Toni Morrison was a national treasure, as good a storyteller, as captivating, in person as she was on the page. Her writing was a beautiful, meaningful challenge to our conscience and our moral imagination. What a gift to breathe the same air as her, if only for a while.
(Lovely accompanying photograph, too.)
posted by rather be jorting at 11:24 AM on August 6 [11 favorites]


Guardian: Presidential candidate Bernie Sanders also expressed sorrow over Morrison’s passing:
Bernie Sanders (@BernieSanders)

"If you are free, you need to free somebody else. If you have some power, then your job is to empower somebody else." -Toni Morrison

Today we lost an American legend. May she rest in peace. https://t.co/DInZvd8stY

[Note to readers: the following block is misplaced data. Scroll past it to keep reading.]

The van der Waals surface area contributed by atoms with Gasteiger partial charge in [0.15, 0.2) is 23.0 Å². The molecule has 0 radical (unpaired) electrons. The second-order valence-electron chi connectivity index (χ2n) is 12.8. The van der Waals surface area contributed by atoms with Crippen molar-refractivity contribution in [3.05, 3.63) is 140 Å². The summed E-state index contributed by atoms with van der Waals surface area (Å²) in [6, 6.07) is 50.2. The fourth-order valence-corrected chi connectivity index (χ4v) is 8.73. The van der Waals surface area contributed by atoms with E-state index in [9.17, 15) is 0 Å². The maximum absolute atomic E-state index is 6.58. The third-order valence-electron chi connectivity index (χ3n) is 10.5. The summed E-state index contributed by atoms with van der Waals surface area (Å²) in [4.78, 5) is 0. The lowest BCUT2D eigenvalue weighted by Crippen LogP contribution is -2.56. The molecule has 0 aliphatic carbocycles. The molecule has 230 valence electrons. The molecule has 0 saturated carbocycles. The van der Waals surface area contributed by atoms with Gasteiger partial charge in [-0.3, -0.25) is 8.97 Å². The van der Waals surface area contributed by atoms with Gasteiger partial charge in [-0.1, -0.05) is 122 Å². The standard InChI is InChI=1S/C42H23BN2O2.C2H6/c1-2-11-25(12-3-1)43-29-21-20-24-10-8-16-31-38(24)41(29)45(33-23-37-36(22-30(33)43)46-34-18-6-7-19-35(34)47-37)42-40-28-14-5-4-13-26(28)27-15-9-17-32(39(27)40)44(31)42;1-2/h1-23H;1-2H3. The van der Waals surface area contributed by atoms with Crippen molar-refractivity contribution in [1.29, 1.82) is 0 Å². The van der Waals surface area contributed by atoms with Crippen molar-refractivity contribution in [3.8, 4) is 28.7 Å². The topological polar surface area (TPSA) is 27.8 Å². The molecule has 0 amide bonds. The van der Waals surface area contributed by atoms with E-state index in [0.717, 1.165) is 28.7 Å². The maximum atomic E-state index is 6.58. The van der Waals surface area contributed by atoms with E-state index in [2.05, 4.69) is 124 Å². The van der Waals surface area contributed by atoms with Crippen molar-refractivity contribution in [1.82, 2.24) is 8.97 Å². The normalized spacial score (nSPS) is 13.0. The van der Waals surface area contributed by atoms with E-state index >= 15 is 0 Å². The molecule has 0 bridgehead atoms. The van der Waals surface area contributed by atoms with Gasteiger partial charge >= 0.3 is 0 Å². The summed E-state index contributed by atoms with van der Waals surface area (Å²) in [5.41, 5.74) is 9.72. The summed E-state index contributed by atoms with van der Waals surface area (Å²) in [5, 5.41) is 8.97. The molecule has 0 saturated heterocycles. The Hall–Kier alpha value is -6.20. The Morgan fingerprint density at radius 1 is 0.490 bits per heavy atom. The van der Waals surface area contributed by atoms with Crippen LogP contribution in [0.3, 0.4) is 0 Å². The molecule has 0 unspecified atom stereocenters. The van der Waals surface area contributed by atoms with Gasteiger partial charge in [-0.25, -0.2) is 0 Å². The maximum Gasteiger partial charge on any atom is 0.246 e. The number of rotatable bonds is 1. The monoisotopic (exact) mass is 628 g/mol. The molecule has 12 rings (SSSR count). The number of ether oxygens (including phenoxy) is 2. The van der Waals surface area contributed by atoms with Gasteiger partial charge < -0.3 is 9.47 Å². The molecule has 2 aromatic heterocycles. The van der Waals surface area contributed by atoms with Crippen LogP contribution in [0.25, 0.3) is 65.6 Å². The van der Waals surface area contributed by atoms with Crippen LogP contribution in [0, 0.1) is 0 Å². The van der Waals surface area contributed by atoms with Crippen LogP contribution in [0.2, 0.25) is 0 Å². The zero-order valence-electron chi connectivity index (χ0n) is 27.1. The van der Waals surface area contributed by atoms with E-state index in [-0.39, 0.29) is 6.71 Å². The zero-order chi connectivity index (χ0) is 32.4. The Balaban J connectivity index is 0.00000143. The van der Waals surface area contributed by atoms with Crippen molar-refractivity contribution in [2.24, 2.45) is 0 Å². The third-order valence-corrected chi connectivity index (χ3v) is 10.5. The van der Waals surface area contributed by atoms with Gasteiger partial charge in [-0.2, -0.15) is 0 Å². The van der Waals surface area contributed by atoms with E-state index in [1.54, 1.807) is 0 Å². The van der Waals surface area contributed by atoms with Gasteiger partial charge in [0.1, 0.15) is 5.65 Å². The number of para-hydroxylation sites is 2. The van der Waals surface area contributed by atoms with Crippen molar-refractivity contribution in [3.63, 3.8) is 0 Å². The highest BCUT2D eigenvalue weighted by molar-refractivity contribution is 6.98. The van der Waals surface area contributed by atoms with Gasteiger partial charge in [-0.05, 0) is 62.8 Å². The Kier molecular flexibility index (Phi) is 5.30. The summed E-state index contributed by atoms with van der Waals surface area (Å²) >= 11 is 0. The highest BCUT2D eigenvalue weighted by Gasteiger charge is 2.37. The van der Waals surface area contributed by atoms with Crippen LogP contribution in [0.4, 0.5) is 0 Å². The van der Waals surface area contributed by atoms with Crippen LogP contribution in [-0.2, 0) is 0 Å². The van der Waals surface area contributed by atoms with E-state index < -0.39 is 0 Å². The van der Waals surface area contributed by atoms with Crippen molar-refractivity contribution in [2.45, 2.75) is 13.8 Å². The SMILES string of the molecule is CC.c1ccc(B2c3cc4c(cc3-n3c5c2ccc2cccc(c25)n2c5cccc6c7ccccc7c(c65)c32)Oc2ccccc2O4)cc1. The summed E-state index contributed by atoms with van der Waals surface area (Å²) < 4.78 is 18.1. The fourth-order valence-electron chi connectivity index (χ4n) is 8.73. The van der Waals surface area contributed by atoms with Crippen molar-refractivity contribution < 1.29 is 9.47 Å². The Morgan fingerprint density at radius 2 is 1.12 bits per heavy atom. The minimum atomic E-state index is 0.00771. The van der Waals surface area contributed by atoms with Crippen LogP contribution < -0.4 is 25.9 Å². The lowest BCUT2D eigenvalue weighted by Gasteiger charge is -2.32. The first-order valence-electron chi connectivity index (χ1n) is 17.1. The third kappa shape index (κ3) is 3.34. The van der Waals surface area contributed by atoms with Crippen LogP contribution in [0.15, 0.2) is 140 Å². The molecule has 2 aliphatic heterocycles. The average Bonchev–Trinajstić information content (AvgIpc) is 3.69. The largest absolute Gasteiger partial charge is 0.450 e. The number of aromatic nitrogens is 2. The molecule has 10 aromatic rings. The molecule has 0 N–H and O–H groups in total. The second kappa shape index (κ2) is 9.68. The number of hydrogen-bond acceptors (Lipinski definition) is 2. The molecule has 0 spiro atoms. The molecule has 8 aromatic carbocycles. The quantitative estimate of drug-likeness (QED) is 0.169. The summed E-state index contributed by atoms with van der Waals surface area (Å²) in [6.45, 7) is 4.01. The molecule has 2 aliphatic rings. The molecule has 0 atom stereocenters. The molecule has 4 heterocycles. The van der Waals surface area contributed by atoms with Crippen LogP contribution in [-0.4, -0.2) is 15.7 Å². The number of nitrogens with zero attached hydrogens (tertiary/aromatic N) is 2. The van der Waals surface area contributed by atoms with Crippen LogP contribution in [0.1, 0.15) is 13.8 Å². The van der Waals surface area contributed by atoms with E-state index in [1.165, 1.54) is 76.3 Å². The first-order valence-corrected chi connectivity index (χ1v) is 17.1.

August 6, 2019
As did Representative Ilhan Omar:
Ilhan Omar (@IlhanMN)

“We die. That may be the meaning of life. But we do language. That may be the measure of our lives.”

Holding all those touched by Toni Morrison in my heart today. ❤️ pic.twitter.com/2jkAvtaErK
August 6, 2019
.
posted by Little Dawn at 11:36 AM on August 6 [9 favorites]


Oh no! Awfully sad. Rest in Peace & Power, Toni Morrison. (Thank you for posting-- I'm just finding this out because of your post, mai).
posted by jj's.mama at 11:58 AM on August 6 [2 favorites]


.
posted by Beardman at 12:04 PM on August 6


.

She changed me as a parent when she wrote, "Unless carefree, mother-love was a killer."
posted by MiraK at 12:07 PM on August 6 [6 favorites]


.
posted by Lynsey at 12:08 PM on August 6


Last year I read Beloved for the second time, in a graduate literature class; the first time I was fourteen, and too young for it, but it was one of the few books I read in that bookish phase of my life that gave me the feeling that it was a much deeper and better and more ambitious book than I was capable of understanding.